From the ’50s rock ‘n’ roll-minded cult classic flick “Daddy-O” featured on “Mystery Science Theater 3000” and a stunning look back at The Rolling Stones to the final release from power-pop champions The Knack and an ambitious look at the Continental Drifters, July has racked up an eclectic wealth of sonic riches.
Tell me more: While the release of The Rolling Stones’ “From The Vault: The Marquee – Live in 1971″ earlier this summer captured the band performing at an intimate club in 1971, the new “From the Vault – Hyde Park Live 1969” (available on DVD and Blu-ray) features the same stellar Stones line-up of Mick Jagger, Keith Richards, Charlie Watts, Mick Taylor and Bill Wyman in their first public performance together.
Captured at London’s Hyde Park on July 5, 1969 (and only two days after the death of former Stones guitarist Brian Jones), the concert also marked the Rolling Stones’ first full-length concert appearance in two years. “From the Vault – Hyde Park Live 1969” is more than a concert, offering up the full 8-song set along with fascinating crowd footage (look closely and you can catch Paul McCartney), interviews with a young Mick Jagger and the debut of young lead guitar great Mick Taylor. A fascinating and essential moment in the Rolling Stones’ impressive career. Information: eagle-rock.com.
Tell me more: What possible reason would compel any sane person to watch “Daddy-O,” an awful 1958 movie that somehow tapped into the explosion of early rock ‘n’ roll and hot rod culture while getting it all horribly wrong. Look no further than the first of four must-see films skewered on the newly-released “Mystery Science Theater 3000: XXXIII” collection. On “Daddy-O,” aspiring rock singer Phil “Daddy-O” Sandifer (played by singer-actor Dick Contino) somehow is able to pick up on girls, get pulled into a drug-running scheme and lose his best friend thanks to a solid story that somehow never flies on film. The most noteworthy aspect of the movie itself is that it provided young composer John Williams with his first-ever feature film score, while Joel and his two bots are able to entertain via their sharp-witted zingers and commentary. The other three films that get a well-deserved Satellite of Love treatment include “Earth Vs. The Spider,” “Teen-Age Crime Wave” and “Agent for H.A.R.M.” Information: shoutfactory.com.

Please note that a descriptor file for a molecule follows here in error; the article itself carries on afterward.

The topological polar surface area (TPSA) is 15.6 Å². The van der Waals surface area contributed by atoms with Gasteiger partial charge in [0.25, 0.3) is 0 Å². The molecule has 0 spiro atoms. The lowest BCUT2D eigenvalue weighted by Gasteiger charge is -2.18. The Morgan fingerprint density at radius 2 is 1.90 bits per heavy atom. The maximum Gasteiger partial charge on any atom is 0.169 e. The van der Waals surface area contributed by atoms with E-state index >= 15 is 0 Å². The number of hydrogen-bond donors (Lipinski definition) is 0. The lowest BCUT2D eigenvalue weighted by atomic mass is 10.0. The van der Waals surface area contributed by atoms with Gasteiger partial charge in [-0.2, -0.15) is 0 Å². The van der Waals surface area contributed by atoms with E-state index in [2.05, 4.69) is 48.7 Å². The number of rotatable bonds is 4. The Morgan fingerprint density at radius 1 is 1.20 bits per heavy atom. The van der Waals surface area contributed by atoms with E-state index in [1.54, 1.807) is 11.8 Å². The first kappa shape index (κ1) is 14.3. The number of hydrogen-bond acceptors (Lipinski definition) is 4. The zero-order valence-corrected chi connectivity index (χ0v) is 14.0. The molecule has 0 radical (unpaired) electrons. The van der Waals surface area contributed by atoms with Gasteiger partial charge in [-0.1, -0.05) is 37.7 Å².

Tell me more: Providing the final chapter in The Knack’s long and acclaimed career, 2001’s “Live from the Rock ‘n’ Roll Fun House” has been lovingly reissued and expanded courtesy of Omnivore Recordings. While the 17-song set includes the Los Angeles-based quartet’s biggest hits (“That’s What the Little Girls Do,” “Good Girls Don’t” “My Sharona”), the high-octane performance also shines via career-spanning material including the melodic “Can I Borrow a Kiss,” driving “Pop Is Dead” and the set-ending rollicking medley of “Tequila”/”Break On Through.”
Sadly, “Live From the Rock ‘n’ Roll Fun House” would mark The Knack’s final release; lead singer-rhythm guitarist Doug Fieger died after a long battle with cancer on Feb. 14, 2010. Information: omnivorerecordings.com.
Tell me more: The two-disc Continental Drifters compilation “Drifted: In The Beginning & Beyond” is astounding, with the Americana-styled collective’s early course captured perfectly via a number of sweet demos, alternate tracks, live recordings and more. Featuring a number of talented members over the decade-long history of the group, the far-flung material ranges from the rousing folk rock-tinged “Who We Are, Where We Live” (featuring Vicki Peterson’s strong soprano) and Southern rocker “Side Steppin’ the Fire” to a freewheeling take on Gram Parsons’ “A Song For You” (featuring Peter Holsapple and Susan Cowsill providing lead and harmony vocals) and harmony-filled enthralling take on Neil Young’s wonderful “When You Dance I Can Really Love.”
The one bond that magically binds all the material across the 33-track collection is the strength of song craft and gifted touch used by the musicians to bring these songs to life. Information: omnivorerecordings.com.
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